If the media and UK government had a shred of decency and counter-terrorism sense they would have never mentioned the killer’s name, or his motivations, or streamed imagery of panicked teens running for cover and crying parents searching for their offspring. Instead, the authorities should have just reported that a mass murder occurred in which explosives were used and that the police were investigating and offering support to the victims and family. The corporate media should have follow suit and imposed restrictions on coverage even in the face (and especially because) of social media coverage of the event. That would help take the oxygen out of the extremist story, removes fuel for copycats and nut jobs, give no credence to motivation or ideology and treats the event as what it is: a violent criminal act, no more, no less.

Instead, we get discussions of the type of explosives used (and where to find the ingredients for them) and the emotional and psychological impact of the event. Sadists, jihadists and any number of terrorism “experts” are wanking themselves with delight at the way the story has been covered but the rest of us are no wiser for it.

Iran is not the greatest sponsor of terrorism.

The US government and the Western media continue to run and parrot the line that Iran is the greatest sponsor of terrorism in the world and thus the major threat to peace in the Middle East. Holding a straight face, President Drumpf recently repeated this meme at a conference of Sunni Arab oligarchies hosted by Saudi Arabia–Saudi Arabia! Those paragons of governmental virtue and human rights advocacy applauded his words and the Western press, including that of NZ, reported approvingly of the statesmanship demonstrated by his remarks.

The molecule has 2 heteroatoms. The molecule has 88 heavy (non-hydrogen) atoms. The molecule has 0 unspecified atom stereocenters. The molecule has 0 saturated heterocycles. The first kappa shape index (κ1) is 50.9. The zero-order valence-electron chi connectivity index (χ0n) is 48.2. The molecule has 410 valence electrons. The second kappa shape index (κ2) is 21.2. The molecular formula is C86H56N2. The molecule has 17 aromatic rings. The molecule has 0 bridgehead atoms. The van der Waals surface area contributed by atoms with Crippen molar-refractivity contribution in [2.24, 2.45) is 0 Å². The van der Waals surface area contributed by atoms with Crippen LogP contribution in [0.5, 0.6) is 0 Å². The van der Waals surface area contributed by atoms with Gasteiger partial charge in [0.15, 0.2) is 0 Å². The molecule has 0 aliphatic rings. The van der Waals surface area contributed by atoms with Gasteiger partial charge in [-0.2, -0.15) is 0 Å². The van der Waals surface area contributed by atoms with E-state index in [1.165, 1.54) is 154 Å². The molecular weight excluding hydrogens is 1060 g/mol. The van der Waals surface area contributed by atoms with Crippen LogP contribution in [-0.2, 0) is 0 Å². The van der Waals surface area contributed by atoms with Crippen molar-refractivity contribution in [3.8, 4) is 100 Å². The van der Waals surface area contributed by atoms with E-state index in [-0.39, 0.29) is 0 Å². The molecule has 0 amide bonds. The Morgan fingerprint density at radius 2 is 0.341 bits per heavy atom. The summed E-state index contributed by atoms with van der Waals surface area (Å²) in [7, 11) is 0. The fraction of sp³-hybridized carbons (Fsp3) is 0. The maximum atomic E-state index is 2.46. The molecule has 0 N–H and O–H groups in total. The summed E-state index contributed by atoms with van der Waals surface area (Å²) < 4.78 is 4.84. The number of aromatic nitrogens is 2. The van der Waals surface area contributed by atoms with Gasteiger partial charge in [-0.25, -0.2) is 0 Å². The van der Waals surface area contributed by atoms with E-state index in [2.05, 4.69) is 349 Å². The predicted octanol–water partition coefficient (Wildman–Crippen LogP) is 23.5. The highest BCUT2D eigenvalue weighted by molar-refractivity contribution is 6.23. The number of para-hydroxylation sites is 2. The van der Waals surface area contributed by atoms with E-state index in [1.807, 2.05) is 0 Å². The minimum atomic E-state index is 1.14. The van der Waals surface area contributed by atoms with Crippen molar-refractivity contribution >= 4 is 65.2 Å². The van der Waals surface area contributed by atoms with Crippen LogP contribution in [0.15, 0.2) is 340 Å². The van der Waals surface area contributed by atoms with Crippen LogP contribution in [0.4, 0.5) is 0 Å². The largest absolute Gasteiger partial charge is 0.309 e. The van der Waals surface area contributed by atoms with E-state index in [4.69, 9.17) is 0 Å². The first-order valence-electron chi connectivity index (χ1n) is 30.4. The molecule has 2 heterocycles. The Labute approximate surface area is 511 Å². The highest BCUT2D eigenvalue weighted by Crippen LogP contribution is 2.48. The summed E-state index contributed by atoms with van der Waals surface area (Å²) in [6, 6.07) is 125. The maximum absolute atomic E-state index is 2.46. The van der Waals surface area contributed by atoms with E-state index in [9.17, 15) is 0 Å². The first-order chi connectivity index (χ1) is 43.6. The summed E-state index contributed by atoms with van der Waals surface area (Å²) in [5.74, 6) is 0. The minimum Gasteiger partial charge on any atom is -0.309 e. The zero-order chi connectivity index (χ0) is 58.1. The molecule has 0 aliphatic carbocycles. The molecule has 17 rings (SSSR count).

I call bullish*t on that.

Sure, Iran suports Hezbollah, Hamas, the Alawite regime in Syria, the al-Sadr and other Shiia militias in Iraq and Houthi rebels in Yemen. It is complicit in the bombings of the Israeli embassy and Jewish community centre in Buenos Aires in the early 1990s (and I, as a US Defense Department official charged with Latin American affairs at the time have some knowledge of the financial and forensic investigations that trace back to Tehran and the Islamic Revolutionary Guards). It clearly has nuclear ambitions and talks trash about Israel, but compared to North Korea with regard to the former and any Friday sermon in the Sunni world with regard to the latter, how is it appreciably worse? Seriously, does anyone with a fair and objective mind think that (Shiite) Iran is a worse sponsor of terrorism than, say, (Sunni) Saudi Arabia, Egypt, Pakistan (whose intelligence services were implicated in the Mumbai terrorist attacks and who continue to fund and arm extremists in India and Afghanistan, if not further afield), any of the other UAE countries or, putting aside sectarian weirdness for a moment, organised crime and –dare I say it–the US (which backed with money and weapons rightwing death squads responsible for the deaths of thousands in Latin America and elsewhere from the 1950s to the 1980s and with who covert connections are reported to continue to this day)?